Accessible Apps is working on the latest in their growing list of apps and services and set up a website to tease the upcoming offering. CAPTCHA Be Gone will be a browser extension that aims to solve visual CAPTCHAs, often used to prevent automated bots from hacking into websites. According to the website, "CAPTCHA Be Gone is a powerful but simple solution to solve CAPTCHAs for you nearly instantly. Press a single keystroke, and the CAPTCHA is automatically detected, extracted from the page, sent off, and solved in seconds. As soon as it is solved, an audio cue is played, and the solution is copied to your clipboard so you can paste it and keep going about your day."
The popular Web Visum service for Firefox has not been updated in some time and is now unavailable by default in the latest versions of the browser for security reasons. Rumola is another pay service that is currently available for Chrome and Firefox. Captcha Be Gone will be available as a service for $3.50/month and initially work with Firefox and Chrome with additional support planned. Check out the page for more info or to be added to a mailing list to receive updates. Would you pay for a CAPTCHA service that works with a variety of browsers? Post your thoughts in the comments.
I'd rather pay for this once a year.
ka3agm Monday, 18-Jan-2016 11:17 AM ET:
I agree. $3.50 per month is way too expensive because I don't encounter enough CAPTCHAs every month to make it economically justifiable. Charge me a one-time or even annual small fee and I might consider it.
darknexus Monday, 18-Jan-2016 11:29 AM ET:
I'd rather see a micro payment system on a per-CAPTCHA basis. While I do occasionally encounter them, I do not encounter them enough to justify a monthly payment. Truthfully I don't know how much you could really expect to monetize something like this. Monthly payments are too frequent, and yet I doubt any other form of payment would even give them enough to keep their servers running. We already know that we can't expect a service like this to stay up for free, however I'm just not sure there's a big enough market for recurring payments either.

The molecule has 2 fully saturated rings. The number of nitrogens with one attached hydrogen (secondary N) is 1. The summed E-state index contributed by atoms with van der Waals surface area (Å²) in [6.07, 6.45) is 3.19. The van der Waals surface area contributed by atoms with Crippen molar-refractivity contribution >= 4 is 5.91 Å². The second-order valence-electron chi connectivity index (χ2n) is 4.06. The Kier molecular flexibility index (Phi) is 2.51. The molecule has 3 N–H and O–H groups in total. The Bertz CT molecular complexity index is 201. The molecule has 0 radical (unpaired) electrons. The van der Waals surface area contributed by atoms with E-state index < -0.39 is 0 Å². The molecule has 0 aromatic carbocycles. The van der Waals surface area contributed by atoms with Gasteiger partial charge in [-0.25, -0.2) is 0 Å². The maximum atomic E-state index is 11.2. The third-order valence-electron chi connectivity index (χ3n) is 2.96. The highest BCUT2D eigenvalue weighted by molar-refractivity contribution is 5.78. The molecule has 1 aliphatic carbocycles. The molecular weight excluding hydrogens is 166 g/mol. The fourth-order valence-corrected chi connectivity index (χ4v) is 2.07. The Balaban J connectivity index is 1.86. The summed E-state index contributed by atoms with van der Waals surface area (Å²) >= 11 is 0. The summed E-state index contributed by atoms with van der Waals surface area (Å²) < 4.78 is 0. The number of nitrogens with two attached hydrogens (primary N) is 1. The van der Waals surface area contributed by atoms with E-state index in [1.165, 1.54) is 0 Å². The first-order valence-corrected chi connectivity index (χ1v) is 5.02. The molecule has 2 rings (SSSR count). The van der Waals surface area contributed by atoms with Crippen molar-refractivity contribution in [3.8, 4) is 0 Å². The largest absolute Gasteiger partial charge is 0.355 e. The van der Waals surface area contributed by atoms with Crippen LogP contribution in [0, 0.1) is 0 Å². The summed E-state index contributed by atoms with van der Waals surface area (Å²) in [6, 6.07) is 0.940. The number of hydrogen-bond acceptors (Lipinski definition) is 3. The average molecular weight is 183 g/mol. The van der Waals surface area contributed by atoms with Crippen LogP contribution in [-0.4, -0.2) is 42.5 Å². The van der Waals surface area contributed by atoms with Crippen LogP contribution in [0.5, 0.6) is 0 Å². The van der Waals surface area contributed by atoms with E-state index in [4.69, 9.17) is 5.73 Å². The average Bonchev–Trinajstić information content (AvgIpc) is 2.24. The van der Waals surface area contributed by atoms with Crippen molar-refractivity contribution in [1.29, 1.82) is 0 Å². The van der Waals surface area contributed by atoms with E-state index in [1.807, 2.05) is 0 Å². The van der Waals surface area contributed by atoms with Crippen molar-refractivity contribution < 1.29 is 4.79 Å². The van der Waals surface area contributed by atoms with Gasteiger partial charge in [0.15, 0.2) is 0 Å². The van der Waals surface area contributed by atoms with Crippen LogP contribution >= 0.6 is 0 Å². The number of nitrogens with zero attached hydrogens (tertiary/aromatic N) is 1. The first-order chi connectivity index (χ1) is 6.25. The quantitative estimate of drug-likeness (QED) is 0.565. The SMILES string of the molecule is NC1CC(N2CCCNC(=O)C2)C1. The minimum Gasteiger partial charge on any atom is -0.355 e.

Marcie Brink-Chaney Wednesday, 27-Jan-2016 09:01 AM ET:
I personally believe that we need to fight the captcha inaccessibility issue. Sighted people don't have to pay for the use of their computers to make them usable. Why should we? I understand that people who volunteer to provide the captcha solutions need to be compensated in some way. However, when the web provides alternatives such as an audio equivalent or as I have seen somewhere else, a math problem that you put an answer in to prove your humanity, these should be used. What truly irritates me is when a company with a website requires you to solve a captcha in order to send a message regarding a problem you are having so that you cannot even work with them at all to resolve some issue you are having or join an email list or a newsletter. That is ridiculous. And I really won't pay for use of a captcha solving service except a onetime thing or a pay per use (not much money).
Talkback Friday, 05-Feb-2016 1:29 PM ET:
I'm totally in agreement with Marcie on this one! There is no reason why anyone should be paying for something this mundane, when the rest of the world doesn't pay to do it. I prefer a situation where a mathematical problem is provided wherein the person types in the answer or use the audio capture alternative that some sites have implemented. Again, I don't believe that anyone wanting to make money out of a service like this one would make money out of it. I personally won't pay for something like this even if it's $0.50 a month as I don't encounter enough of these to warrant this. Pages should be made to give blind people other alternatives in solving this issue rther than something like this one.
mike-b Wednesday, 10-Feb-2016 5:54 PM ET:
Hi guys, just signed up for the site. You're all 100 percent right. It's so easy for our counterparts to grab that squeaky little mouse and within just a few clicks, they've solved a captcha. I whole heartedly agree with the postr who suggested answering a simple math question, rather than having to waste valuable time fighting with some silly picture with characters. Although we don't encounter them everyday, I don't see any reason to subscribe. After all, we could g an entire month or more without ever coming in contact with a captcha. They've gotta come up with something better. Thanks.
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J.J. Meddaugh is an experienced technology writer and computer enthusiast. He is a graduate of Western Michigan University with a major in telecommunications management and a minor in business. When not writing for Blind Bargains, he enjoys travel, playing the keyboard, and meeting new people.